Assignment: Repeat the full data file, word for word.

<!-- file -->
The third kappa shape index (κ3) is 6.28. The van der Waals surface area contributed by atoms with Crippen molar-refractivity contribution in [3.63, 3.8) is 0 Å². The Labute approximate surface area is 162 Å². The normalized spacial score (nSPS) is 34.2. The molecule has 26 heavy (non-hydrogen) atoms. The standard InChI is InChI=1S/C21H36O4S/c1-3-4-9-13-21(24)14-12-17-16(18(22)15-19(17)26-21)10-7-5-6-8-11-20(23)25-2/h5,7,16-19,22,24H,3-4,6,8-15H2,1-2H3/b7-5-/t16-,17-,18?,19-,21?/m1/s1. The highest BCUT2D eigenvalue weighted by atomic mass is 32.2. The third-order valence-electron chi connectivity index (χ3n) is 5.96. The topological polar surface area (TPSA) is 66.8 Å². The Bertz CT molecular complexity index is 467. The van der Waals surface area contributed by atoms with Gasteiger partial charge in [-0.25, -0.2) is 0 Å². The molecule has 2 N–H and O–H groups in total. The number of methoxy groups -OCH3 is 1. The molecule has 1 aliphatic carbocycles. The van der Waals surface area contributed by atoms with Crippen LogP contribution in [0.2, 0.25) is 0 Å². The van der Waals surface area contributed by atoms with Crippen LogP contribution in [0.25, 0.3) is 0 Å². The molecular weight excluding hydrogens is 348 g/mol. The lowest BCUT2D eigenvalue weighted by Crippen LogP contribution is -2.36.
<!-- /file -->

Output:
The third kappa shape index (κ3) is 6.28. The van der Waals surface area contributed by atoms with Crippen molar-refractivity contribution in [3.63, 3.8) is 0 Å². The Labute approximate surface area is 162 Å². The normalized spacial score (nSPS) is 34.2. The molecule has 26 heavy (non-hydrogen) atoms. The standard InChI is InChI=1S/C21H36O4S/c1-3-4-9-13-21(24)14-12-17-16(18(22)15-19(17)26-21)10-7-5-6-8-11-20(23)25-2/h5,7,16-19,22,24H,3-4,6,8-15H2,1-2H3/b7-5-/t16-,17-,18?,19-,21?/m1/s1. The highest BCUT2D eigenvalue weighted by atomic mass is 32.2. The third-order valence-electron chi connectivity index (χ3n) is 5.96. The topological polar surface area (TPSA) is 66.8 Å². The Bertz CT molecular complexity index is 467. The van der Waals surface area contributed by atoms with Gasteiger partial charge in [-0.25, -0.2) is 0 Å². The molecule has 2 N–H and O–H groups in total. The number of methoxy groups -OCH3 is 1. The molecule has 1 aliphatic carbocycles. The van der Waals surface area contributed by atoms with Crippen LogP contribution in [0.2, 0.25) is 0 Å². The van der Waals surface area contributed by atoms with Crippen LogP contribution in [0.25, 0.3) is 0 Å². The molecular weight excluding hydrogens is 348 g/mol. The lowest BCUT2D eigenvalue weighted by Crippen LogP contribution is -2.36.